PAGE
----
The Security Council unanimously decided on Monday, including Russia, which supports the regime of Syrian President Bashar al-Assad, to deploy UN observers in Aleppo to supervise evacuations and assess the situation of civilians.
The adoption of this resolution, proposed by France, marks the first sign of unity for months between the major world powers struggling with a conflict that has already made more than 310,000 dead since March 2011.
Russia had threatened to veto it.
The French resolution calls on UN Secretary-General Ban Ki-moon to rapidly deploy UN humanitarian personnel already present in Syria "for adequate, neutral and direct observation" of the evacuation of the parties Besieged Aleppo ".
With this "humanitarian resolution", France's objective is "to avoid a new Srebrenica", a city in Bosnia where the worst massacre in Europe since the Second World War was committed in 1995, the French ambassador to the United Nations, François Delattre.
It is still unclear whether the Syrian regime will allow access by UN observers to the ravaged city.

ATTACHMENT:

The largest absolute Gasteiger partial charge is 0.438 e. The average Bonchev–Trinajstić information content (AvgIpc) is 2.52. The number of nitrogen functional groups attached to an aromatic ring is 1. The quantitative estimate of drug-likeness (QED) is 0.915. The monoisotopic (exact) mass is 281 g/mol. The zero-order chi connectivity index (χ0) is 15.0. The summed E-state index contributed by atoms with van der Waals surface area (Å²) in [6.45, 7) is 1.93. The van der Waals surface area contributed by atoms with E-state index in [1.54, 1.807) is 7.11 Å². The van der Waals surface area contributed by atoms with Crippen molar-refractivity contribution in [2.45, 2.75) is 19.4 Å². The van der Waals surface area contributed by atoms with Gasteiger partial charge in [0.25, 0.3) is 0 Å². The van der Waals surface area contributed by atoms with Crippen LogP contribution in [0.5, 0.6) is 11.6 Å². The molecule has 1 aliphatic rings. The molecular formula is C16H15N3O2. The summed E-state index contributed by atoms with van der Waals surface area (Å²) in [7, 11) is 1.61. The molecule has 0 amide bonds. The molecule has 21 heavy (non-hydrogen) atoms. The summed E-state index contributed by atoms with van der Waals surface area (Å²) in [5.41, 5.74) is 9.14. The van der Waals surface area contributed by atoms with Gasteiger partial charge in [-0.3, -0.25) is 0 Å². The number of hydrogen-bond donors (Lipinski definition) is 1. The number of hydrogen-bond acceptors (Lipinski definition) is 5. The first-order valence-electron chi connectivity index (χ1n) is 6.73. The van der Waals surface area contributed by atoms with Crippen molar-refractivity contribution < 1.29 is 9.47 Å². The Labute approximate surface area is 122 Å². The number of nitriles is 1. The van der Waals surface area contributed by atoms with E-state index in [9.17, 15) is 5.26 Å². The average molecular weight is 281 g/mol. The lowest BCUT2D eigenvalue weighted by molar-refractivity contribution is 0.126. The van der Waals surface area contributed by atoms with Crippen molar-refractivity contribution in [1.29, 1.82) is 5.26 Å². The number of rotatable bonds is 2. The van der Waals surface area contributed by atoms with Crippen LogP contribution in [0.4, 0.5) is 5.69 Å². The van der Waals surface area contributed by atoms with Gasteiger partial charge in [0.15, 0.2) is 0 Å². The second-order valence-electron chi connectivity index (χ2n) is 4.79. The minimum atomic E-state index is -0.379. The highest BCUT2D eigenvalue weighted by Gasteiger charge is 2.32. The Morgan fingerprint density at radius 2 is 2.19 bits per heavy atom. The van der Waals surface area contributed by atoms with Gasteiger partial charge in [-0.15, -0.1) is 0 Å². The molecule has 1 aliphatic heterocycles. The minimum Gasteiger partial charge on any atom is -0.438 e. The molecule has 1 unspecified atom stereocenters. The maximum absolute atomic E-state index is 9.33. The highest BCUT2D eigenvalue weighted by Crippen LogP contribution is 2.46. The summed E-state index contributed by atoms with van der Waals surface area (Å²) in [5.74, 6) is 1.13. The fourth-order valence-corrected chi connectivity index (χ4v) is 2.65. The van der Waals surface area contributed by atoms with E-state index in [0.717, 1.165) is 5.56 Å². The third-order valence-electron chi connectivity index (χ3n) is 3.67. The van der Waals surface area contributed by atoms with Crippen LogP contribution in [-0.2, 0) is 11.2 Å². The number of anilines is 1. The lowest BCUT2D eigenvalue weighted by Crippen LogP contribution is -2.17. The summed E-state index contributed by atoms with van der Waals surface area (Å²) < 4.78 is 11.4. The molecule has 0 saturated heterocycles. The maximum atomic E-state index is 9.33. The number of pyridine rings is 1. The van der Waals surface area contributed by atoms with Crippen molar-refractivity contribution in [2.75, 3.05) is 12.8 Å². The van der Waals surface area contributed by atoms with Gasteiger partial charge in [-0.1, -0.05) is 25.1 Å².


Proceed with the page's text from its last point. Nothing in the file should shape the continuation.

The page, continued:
"This is a starting point," Delattre told reporters. "We will be extremely vigilant," he added.
Ban Ki-moon will have to inform the Council within five days if access has been authorised by the Syrian authorities, which have repeatedly blocked UN assistance in the past.
More than 5,000 people threatened by hunger and cold were able to leave Monday the besieged Aleppo rebel sector before the vote at the UN.
In total, since the beginning of Thursday of the evacuations of this district of the second city of Syria, at least 14,000 people, including 4,000 insurgents, were able to leave on board of buses towards other rebel zones in the north of the country, After the estimates of the Syrian Observatory for Human Rights (OSDH).